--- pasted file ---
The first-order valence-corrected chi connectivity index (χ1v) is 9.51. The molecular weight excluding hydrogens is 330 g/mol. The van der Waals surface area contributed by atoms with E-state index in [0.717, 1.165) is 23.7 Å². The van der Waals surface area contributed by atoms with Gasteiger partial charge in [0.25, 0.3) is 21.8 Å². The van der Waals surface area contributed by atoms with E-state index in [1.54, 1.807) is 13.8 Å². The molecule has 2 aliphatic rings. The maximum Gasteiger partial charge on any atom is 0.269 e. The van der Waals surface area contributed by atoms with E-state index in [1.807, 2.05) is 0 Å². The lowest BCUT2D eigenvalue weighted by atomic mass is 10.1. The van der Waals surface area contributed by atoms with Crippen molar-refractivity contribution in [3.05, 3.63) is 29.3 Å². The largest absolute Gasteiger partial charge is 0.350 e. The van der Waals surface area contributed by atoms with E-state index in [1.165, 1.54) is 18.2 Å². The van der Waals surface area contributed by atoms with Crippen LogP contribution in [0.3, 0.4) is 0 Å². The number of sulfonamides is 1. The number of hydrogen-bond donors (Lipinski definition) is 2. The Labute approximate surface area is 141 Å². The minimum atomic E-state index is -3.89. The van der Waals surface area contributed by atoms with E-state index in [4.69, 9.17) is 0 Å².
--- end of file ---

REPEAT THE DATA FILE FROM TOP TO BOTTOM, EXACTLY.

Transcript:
The first-order valence-corrected chi connectivity index (χ1v) is 9.51. The molecular weight excluding hydrogens is 330 g/mol. The van der Waals surface area contributed by atoms with E-state index in [0.717, 1.165) is 23.7 Å². The van der Waals surface area contributed by atoms with Gasteiger partial charge in [0.25, 0.3) is 21.8 Å². The van der Waals surface area contributed by atoms with E-state index in [1.54, 1.807) is 13.8 Å². The molecule has 2 aliphatic rings. The maximum Gasteiger partial charge on any atom is 0.269 e. The van der Waals surface area contributed by atoms with E-state index in [1.807, 2.05) is 0 Å². The lowest BCUT2D eigenvalue weighted by atomic mass is 10.1. The van der Waals surface area contributed by atoms with Crippen molar-refractivity contribution in [3.05, 3.63) is 29.3 Å². The largest absolute Gasteiger partial charge is 0.350 e. The van der Waals surface area contributed by atoms with E-state index in [1.165, 1.54) is 18.2 Å². The van der Waals surface area contributed by atoms with Crippen LogP contribution in [0.3, 0.4) is 0 Å². The number of sulfonamides is 1. The number of hydrogen-bond donors (Lipinski definition) is 2. The Labute approximate surface area is 141 Å². The minimum atomic E-state index is -3.89. The van der Waals surface area contributed by atoms with E-state index in [4.69, 9.17) is 0 Å².